LONDON — For over 50 years, English soccer fans have hoped, prayed and sung that a major trophy would “come home.” Now it finally has. And they can hardly contain themselves.
On Monday, pictures of the Lionesses, as the team is known, dominated the front pages of British newspapers after their 2-1 win over Germany at Wembley Stadium in London, the headlines lauding the new European champions as “game changers” or “history makers” and declaring “No more years of hurt.”
Trafalgar Square, the site of a huge viewing party a day before, was the scene for more jubilation, as thousands turned out for a trophy-lifting ceremony with the team.
Many fans arrived in team jerseys, carried England flags and sang “Three Lions” — the song whose “football’s coming home” chorus had come to express English fans’ yearning for a trophy — by heart as the team took to the stage.
“We said we wanted to make our legacy about winning and that’s what we did,” said the team’s captain, Leah Williamson, taking in the crowd’s thunderous applause.
“We’ve changed the game in this country and hopefully across Europe across the world,” she said.
The crowd included families and scores of young girls wearing stickers with the hashtag #LetGirlsPlay, trumpeting aspirations for their future in a sport that for decades forbade their participation, and still fails to offer equal opportunities despite recent improvements.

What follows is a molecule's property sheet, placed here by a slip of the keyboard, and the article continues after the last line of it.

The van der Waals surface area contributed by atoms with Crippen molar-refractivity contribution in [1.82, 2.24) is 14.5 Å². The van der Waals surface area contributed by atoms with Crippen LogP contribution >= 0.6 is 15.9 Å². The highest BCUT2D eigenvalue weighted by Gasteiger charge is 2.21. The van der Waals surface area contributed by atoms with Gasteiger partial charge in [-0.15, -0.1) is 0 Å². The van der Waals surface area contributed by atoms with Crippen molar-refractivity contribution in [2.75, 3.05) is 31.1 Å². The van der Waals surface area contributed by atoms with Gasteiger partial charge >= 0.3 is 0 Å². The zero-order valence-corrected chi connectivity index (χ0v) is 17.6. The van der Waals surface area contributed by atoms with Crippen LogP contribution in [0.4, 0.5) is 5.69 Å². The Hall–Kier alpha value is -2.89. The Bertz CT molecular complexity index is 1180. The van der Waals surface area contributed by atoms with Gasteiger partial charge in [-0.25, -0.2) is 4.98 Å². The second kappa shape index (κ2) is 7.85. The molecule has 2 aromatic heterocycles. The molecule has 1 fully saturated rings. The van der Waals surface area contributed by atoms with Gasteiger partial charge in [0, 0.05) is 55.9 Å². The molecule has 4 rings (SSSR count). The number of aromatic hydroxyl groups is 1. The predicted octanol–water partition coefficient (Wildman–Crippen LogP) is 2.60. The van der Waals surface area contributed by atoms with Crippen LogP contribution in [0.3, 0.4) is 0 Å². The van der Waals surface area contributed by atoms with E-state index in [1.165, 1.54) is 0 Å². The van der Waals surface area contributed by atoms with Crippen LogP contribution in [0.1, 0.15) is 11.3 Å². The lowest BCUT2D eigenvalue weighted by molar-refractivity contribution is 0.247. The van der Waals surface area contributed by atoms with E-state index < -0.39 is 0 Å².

“It is just so exciting for a young woman who grew up playing football seeing them fly so high,” said Savannah Xanthe. 18, who came to the ceremony wrapped in an English flag with her two sisters.
“Women don’t get a chance to be taken seriously in soccer,” said Amy Symonds, 33, who plays soccer in Bristol. She said she was shaking with excitement while watching the match yesterday. “This shows what we can do and it must be taken seriously.”
She added that she hoped the victory would bring to the sport the attention that it deserved.
“This is a beginning, not an ending,” she said.
Politicians and royals sent messages and congratulations to the team on its victory — a dramatic conclusion that had parallels to England’s last major championship, in 1966, when the country hosted the men’s World Cup and its team defeated Germany in the final.
But the success held the potential to go beyond national pride and euphoria, with women’s soccer occupying the public consciousness in Britain like never before.
More than 600,000 tickets were sold for the European Championship, more than double the total for any previous edition of the women’s tournament, and the final was the most-watched television program in Britain this year,